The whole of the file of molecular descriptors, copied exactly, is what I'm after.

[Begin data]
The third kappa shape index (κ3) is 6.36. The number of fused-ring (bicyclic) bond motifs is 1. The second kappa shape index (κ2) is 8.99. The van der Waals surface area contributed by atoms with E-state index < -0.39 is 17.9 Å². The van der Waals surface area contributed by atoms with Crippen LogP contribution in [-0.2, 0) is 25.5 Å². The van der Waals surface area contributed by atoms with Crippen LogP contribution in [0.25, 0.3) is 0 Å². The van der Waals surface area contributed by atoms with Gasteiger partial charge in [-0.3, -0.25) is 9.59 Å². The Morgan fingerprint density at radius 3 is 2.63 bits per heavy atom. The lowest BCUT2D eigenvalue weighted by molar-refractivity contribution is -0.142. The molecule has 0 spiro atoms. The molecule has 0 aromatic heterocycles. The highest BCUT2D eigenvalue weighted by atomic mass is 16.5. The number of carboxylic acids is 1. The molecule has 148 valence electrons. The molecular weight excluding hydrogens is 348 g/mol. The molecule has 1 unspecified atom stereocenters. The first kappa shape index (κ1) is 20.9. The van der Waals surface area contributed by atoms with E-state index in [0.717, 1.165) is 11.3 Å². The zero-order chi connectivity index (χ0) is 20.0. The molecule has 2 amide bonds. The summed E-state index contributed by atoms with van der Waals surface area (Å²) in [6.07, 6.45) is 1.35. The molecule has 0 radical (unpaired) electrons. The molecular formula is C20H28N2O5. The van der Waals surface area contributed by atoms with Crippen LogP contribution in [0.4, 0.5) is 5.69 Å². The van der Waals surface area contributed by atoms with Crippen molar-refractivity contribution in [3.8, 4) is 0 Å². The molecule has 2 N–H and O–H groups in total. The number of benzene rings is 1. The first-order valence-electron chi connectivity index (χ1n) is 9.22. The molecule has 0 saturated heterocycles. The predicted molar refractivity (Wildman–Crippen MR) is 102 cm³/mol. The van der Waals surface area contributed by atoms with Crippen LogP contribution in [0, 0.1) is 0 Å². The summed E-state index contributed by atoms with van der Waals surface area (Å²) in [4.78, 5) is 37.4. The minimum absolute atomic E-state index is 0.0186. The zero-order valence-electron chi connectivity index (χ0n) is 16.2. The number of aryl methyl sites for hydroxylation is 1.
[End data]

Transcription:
The third kappa shape index (κ3) is 6.36. The number of fused-ring (bicyclic) bond motifs is 1. The second kappa shape index (κ2) is 8.99. The van der Waals surface area contributed by atoms with E-state index < -0.39 is 17.9 Å². The van der Waals surface area contributed by atoms with Crippen LogP contribution in [-0.2, 0) is 25.5 Å². The van der Waals surface area contributed by atoms with Crippen LogP contribution in [0.25, 0.3) is 0 Å². The van der Waals surface area contributed by atoms with Gasteiger partial charge in [-0.3, -0.25) is 9.59 Å². The Morgan fingerprint density at radius 3 is 2.63 bits per heavy atom. The lowest BCUT2D eigenvalue weighted by molar-refractivity contribution is -0.142. The molecule has 0 spiro atoms. The molecule has 0 aromatic heterocycles. The highest BCUT2D eigenvalue weighted by atomic mass is 16.5. The number of carboxylic acids is 1. The molecule has 148 valence electrons. The molecular weight excluding hydrogens is 348 g/mol. The molecule has 1 unspecified atom stereocenters. The first kappa shape index (κ1) is 20.9. The van der Waals surface area contributed by atoms with E-state index in [0.717, 1.165) is 11.3 Å². The zero-order chi connectivity index (χ0) is 20.0. The molecule has 2 amide bonds. The summed E-state index contributed by atoms with van der Waals surface area (Å²) in [6.07, 6.45) is 1.35. The molecule has 0 radical (unpaired) electrons. The molecular formula is C20H28N2O5. The van der Waals surface area contributed by atoms with Crippen LogP contribution in [0.4, 0.5) is 5.69 Å². The van der Waals surface area contributed by atoms with Crippen molar-refractivity contribution in [3.8, 4) is 0 Å². The molecule has 2 N–H and O–H groups in total. The number of benzene rings is 1. The first-order valence-electron chi connectivity index (χ1n) is 9.22. The molecule has 0 saturated heterocycles. The predicted molar refractivity (Wildman–Crippen MR) is 102 cm³/mol. The van der Waals surface area contributed by atoms with Crippen LogP contribution in [0, 0.1) is 0 Å². The summed E-state index contributed by atoms with van der Waals surface area (Å²) in [4.78, 5) is 37.4. The minimum absolute atomic E-state index is 0.0186. The zero-order valence-electron chi connectivity index (χ0n) is 16.2. The number of aryl methyl sites for hydroxylation is 1.